Trump's dangerous economic gambles

How the CEO president became bad for business

Playing cards.

President Nixon famously observed that the U.S. economy was so strong "it would take a genius" to wreck it. But maybe that's not quite right. Maybe it only takes an American president who thinks he's a genius — or to be more specific, "a very stable genius." At the very least, it might take only a reckless American president who is willing to take tremendous risks with little potential upside based on either misinformation or raw emotion.

And that seems to be what America has right now with Donald Trump. The president could be spending 2018 building on his 2017 tax cuts and his deregulation efforts. Investors seemed to really like all that traditional Republican "pro-growth" stuff. Stocks rose 20 percent last year, and it's reasonable to assume enthusiasm for Trumponomics 1.0 played some role.

But now we're getting the more populist Trumponomics 2.0, and it's no upgrade. Trump has decided to launch a clumsy trade war with China and start a Twitter fight with Amazon, one of America's most successful and popular companies. Investors haven't liked this version of Trumponomics at all. Stocks are off about 7 percent since Trump in late January announced steep tariffs on imported washing machines and solar panels. And the Amazon attacks have fed into a declining tech sector where investors were already spooked by Facebook's recent troubles over data privacy.

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It is hard to fully explain the level of self-sabotage happening right now in Washington thanks to Trump, all of which is being reflected in the market's current woes. Let's start with trade. Although Trump might think "trade wars are good, and easy to win," the historical evidence strongly suggests they are not. There's a reason why all the economists in a recent survey agreed that Trump's February plan for sweeping steel and aluminum tariffs would make most Americans worse off.

Now the U.S. and China are involved in a back-and-forth conflict that is playing out just as trade economists predicted. Just hours after the Trump administration on Tuesday proposed a 25 percent tax on a variety of Chinese goods from the aerospace, machinery and medical industries, China retaliated with tariffs on U.S. products such as aircraft, automobiles, and soybeans. If fully implemented, noted Capital Economics, the effect would "be a tax on U.S. consumers, offsetting some of the boost to real disposable incomes from the income tax cuts." The market reacted by plummeting almost 2 percent at Wednesday's opening bell, before recovering on the assumption that the White House might not follow through on its threats.

But it really could get worse. Trump is fixated on slashing the U.S. trade deficit with China, which is highly unlikely to happen. If Trump doesn't back down, and his tweets give no indication that he will, the conflict will escalate. Remember, all this is happening because Trump can't or won't understand that America's chronic trade deficits stem from America's macroeconomic decisions not to save much of our money, not from dumb trade deals. Better if the administration kept its focus and actions narrowly targeted on more legitimate trade issues, such as Chinese theft of American intellectual property and the companies that benefit from it.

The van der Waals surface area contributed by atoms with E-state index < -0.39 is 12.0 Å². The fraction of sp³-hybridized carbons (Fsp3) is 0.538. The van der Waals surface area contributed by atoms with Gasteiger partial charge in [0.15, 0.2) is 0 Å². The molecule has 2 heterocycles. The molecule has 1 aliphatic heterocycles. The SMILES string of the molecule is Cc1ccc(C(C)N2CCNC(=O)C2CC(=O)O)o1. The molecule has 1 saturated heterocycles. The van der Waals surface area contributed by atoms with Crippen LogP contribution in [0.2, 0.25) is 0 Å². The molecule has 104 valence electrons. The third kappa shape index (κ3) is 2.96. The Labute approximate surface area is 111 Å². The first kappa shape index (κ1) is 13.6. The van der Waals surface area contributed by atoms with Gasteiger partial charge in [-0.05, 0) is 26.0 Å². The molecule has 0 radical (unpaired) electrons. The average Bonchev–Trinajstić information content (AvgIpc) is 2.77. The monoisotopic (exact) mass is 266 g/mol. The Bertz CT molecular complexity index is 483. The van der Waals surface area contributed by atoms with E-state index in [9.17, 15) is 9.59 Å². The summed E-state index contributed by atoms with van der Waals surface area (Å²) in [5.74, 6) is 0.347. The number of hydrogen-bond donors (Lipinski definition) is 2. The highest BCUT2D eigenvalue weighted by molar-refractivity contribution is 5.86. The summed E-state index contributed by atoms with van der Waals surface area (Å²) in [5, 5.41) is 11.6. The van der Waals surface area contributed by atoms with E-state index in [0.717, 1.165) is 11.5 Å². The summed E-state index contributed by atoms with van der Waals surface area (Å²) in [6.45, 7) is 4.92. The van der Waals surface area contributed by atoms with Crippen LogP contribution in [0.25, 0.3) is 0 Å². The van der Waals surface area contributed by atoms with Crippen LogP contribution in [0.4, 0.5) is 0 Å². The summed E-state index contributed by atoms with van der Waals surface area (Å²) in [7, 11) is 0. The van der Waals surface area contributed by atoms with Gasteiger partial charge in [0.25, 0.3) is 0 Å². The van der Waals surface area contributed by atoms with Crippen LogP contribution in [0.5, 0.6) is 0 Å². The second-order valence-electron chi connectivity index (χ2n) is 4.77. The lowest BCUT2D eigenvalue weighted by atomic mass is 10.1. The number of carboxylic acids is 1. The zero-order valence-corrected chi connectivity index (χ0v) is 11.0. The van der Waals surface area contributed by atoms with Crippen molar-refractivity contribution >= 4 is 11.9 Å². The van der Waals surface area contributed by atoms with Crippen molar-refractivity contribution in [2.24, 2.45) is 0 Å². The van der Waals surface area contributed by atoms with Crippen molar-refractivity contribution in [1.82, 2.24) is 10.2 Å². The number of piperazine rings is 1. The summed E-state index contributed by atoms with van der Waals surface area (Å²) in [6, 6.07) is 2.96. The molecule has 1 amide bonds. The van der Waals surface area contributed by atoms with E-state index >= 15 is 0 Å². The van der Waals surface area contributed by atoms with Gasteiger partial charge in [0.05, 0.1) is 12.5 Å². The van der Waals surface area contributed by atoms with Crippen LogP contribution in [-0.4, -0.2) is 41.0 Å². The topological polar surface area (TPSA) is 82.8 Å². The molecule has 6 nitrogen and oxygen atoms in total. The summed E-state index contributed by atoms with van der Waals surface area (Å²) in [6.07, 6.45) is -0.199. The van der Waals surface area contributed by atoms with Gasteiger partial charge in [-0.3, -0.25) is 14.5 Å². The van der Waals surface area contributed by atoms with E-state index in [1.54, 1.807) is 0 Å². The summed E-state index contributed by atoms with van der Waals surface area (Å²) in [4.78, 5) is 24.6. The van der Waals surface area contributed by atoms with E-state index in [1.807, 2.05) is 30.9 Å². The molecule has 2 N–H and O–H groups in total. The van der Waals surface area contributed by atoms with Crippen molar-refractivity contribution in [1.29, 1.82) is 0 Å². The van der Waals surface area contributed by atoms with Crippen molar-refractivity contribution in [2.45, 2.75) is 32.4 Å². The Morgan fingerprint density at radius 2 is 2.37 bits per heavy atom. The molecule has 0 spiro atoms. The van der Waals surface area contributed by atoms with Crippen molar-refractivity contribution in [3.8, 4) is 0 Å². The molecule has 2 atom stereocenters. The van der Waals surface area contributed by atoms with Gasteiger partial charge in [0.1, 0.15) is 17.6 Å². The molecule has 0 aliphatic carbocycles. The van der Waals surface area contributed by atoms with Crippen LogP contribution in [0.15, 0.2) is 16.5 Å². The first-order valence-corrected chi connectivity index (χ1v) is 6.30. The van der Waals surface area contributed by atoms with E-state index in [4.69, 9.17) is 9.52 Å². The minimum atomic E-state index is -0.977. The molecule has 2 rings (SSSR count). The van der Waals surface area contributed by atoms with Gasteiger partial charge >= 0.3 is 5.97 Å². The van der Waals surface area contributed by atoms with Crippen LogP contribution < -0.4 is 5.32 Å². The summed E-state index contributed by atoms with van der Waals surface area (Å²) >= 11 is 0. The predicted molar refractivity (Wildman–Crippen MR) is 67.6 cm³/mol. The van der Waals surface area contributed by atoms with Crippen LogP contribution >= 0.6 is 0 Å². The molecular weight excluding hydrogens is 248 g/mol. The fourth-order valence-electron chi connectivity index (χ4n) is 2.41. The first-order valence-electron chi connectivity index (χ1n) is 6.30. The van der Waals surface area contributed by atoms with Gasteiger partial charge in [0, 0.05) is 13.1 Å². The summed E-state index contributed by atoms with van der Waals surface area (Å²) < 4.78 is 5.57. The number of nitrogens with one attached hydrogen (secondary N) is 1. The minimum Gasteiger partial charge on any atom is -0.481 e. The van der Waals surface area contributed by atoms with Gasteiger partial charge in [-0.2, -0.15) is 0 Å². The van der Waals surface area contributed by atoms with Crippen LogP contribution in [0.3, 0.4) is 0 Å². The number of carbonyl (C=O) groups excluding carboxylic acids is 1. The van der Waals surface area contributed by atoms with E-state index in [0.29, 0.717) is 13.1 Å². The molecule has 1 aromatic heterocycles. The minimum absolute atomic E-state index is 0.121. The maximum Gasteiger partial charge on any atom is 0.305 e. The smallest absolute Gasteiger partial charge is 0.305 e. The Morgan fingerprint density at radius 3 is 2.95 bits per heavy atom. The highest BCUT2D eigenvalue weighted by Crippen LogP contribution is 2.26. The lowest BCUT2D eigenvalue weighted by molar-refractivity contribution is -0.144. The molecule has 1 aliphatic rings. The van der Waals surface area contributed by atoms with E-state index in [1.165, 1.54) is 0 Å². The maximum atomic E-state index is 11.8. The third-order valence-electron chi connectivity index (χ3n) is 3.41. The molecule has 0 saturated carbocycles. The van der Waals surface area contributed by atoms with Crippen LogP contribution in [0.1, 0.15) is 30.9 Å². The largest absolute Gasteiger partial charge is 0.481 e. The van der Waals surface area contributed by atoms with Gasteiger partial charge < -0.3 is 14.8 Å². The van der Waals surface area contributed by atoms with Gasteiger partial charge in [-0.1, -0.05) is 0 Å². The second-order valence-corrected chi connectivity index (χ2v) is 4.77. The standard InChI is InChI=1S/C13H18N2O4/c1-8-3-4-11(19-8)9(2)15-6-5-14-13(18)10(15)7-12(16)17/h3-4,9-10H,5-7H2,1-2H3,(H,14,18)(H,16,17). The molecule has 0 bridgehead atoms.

But focus isn't a Trump strong point, which is why the president has again started attacking online retailing giant Amazon for supposedly ripping off the U.S. Postal Service, which delivers some Amazon packages. Of course no one believes Trump has suddenly transformed into America's biggest postal service advocate since Ben Franklin. Trump is attacking Amazon because Amazon boss Jeff Bezos owns The Washington Post, which Trump views as anti-Trump.

So because of his personal animus toward Bezos, the American president is attacking one of America's great tech firms — one with 500,00 employees and plus-60 percent approval rating — and one of America's great entrepreneurs. This is cronyist, third-world stuff where business needs to curry favor with authoritarian politicians or face the punitive consequences. And given that a growing share of Republicans see left-leaning Silicon Valley as a culture war enemy, it's not hard to imagine Trump eventually turning his Twitter account against Apple or Facebook or Google. But Trump's vendetta-based politics isn't bad just for U.S. business, it also undermines one of the central pillars of America's democratic capitalist system: rule of law.

The stock market isn't the economy. But politicians ignore it at their own peril. When stocks went nowhere in the 1970s, it was a powerful vote of no confidence in American economic policy and the volatile, stagflationary economy. Likewise, soaring stocks in the 1980s and 1990s symbolized a resurgent America. Trump probably grasps all that at some level. Since becoming president, he has argued that the ever-rising Dow was telling the truth about Trumponomics — even if the Fake News mainstream media refused to.

But what truth has Mr. Market been telling us in recent months? Maybe it's that Trumponomics has veered wildly off course. Maybe Trump should start listening.

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